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Kidney Pain

Medically Reviewed by Hansa D. Bhargava, MD on August 19, 2020

What Is Kidney Pain?

Kidney pain is discomfort that comes from the area where your kidneys are. It's often described as a dull ache, you feel in your sides, back, or belly. But pain in these areas isn't always a sign of a kidney issue. It's easy to mistake kidney pain for ordinary back pain. But there are some differences in how kidney pain feels and where it's located compared to back pain.

Kidney pain has many possible causes, and some could be serious. It's important to let your doctor know if you notice pain that you think may be coming from one or both of these organs.

Where are your kidneys?

Your kidneys are two small organs shaped like beans. You have one on each side of your body. They're each about the size of your fist. They're below your rib cage on both sides of your spinal cord.

Your kidneys have important jobs. They clean out water, acids, and waste from your blood. They make urine so your body flushes out the waste. If they're diseased or damaged in some way, they can't do their work to maintain a healthy balance of salts, minerals like calcium, and water in your blood.

Your kidneys also make hormones that help you manage your blood pressure, keep your bones strong, and make red blood cells.

So it's important to watch for any signs of kidney disease or damage, like pain.

Symptoms of Kidney Pain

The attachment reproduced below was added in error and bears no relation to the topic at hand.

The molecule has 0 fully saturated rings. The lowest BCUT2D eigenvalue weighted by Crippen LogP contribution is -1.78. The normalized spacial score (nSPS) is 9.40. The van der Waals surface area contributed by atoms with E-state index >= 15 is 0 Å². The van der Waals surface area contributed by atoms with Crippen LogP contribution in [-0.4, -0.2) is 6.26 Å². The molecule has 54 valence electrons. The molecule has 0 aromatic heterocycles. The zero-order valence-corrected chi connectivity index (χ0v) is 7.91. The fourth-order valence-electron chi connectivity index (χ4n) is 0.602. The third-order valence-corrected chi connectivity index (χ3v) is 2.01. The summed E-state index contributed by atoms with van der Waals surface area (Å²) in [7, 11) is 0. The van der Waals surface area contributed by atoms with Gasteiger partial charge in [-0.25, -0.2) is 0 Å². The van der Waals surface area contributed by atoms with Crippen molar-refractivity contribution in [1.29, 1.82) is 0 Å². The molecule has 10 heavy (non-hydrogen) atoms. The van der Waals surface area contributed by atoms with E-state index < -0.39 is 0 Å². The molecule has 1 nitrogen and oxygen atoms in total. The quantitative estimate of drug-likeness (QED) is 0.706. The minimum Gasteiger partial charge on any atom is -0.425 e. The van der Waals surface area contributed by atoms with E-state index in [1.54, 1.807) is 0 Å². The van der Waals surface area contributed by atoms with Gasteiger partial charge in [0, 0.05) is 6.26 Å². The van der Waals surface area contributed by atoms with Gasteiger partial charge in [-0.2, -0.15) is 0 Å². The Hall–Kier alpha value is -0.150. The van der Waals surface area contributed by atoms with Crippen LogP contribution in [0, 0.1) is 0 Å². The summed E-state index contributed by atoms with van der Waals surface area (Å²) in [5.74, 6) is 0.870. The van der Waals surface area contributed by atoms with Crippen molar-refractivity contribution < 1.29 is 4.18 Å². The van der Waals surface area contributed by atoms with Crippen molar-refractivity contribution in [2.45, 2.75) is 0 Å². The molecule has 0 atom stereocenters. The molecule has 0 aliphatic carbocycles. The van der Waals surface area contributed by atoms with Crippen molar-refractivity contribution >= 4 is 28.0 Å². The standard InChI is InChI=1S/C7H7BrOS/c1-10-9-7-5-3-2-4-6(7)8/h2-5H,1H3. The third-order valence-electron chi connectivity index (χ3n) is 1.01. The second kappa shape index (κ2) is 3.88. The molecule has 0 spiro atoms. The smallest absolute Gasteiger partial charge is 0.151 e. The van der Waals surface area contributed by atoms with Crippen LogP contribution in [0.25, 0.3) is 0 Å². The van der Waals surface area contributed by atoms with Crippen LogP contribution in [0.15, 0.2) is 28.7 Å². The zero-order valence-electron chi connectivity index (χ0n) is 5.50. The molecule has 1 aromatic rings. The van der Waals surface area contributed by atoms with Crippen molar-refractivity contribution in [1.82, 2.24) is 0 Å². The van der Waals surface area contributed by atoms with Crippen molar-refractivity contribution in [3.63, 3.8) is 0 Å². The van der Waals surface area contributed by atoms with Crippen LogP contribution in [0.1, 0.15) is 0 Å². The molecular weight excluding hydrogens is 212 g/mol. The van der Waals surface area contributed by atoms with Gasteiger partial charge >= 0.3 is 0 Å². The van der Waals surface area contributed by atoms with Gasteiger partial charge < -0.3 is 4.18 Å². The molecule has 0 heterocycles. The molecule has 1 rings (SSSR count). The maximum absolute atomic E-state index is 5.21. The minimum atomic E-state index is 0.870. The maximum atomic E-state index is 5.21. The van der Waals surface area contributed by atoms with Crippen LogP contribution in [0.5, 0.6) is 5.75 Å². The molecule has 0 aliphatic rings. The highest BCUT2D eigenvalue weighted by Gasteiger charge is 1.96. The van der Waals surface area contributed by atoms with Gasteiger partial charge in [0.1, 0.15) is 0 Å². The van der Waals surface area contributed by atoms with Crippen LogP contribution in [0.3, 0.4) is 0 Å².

Kidney pain symptoms include:

  • A dull ache that's usually constant
  • Pain under your rib cage or in your belly
  • Pain in your side; usually only one side, but sometimes both hurt
  • Sharp or severe pain that may come in waves
  • Pain that can spread to your groin area or belly

Other symptoms that can happen with kidney pain

The symptoms of your kidney pain depend on its cause. With kidney pain you may also have:

Causes of Kidney Pain

Kidney pain has many possible causes. These organs are connected to others like your bladder and ureters, where you store and get rid of urine.

Kidney stones. Intense, sudden, stabbing pain may be a kidney stone. These are mineral deposits that can grow large enough to block a ureter, a tube that connects your kidney and bladder. If that happens, you'll feel sharp pain or cramps in your back or side. It can also spread out to your groin. As you try to pee out the stone, you might feel waves of pain.

Kidney infection. Also called pyelonephritis, this infection could cause discomfort in one or both kidneys. You may feel pain in your back, in your side or both sides under your ribs, or in your groin. You'll also have a fever. Urinary tract infections also cause discomfort in this organ.

Kidney swelling. This condition, called hydronephrosis, can happen if your kidneys are blocked. Your urine can't drain the way it should and builds up in your kidneys. This can happen in one or both kidneys and sometimes it causes pain.

Kidney cysts. You may not feel a simple kidney cyst until it grows larger. Once it gets big, you might feel a dull pain in your side or back, or feel pain in the upper part of your belly.

Polycystic kidney disease. This genetic disease causes many cysts to grow in your kidneys. They may cause you to feel a pain in your back or side.

Kidney cancer. Tumors in your kidney may not cause any discomfort early on. As the cancer gets worse, you may notice pain in your side, back, or belly that doesn't come and go or get less intense.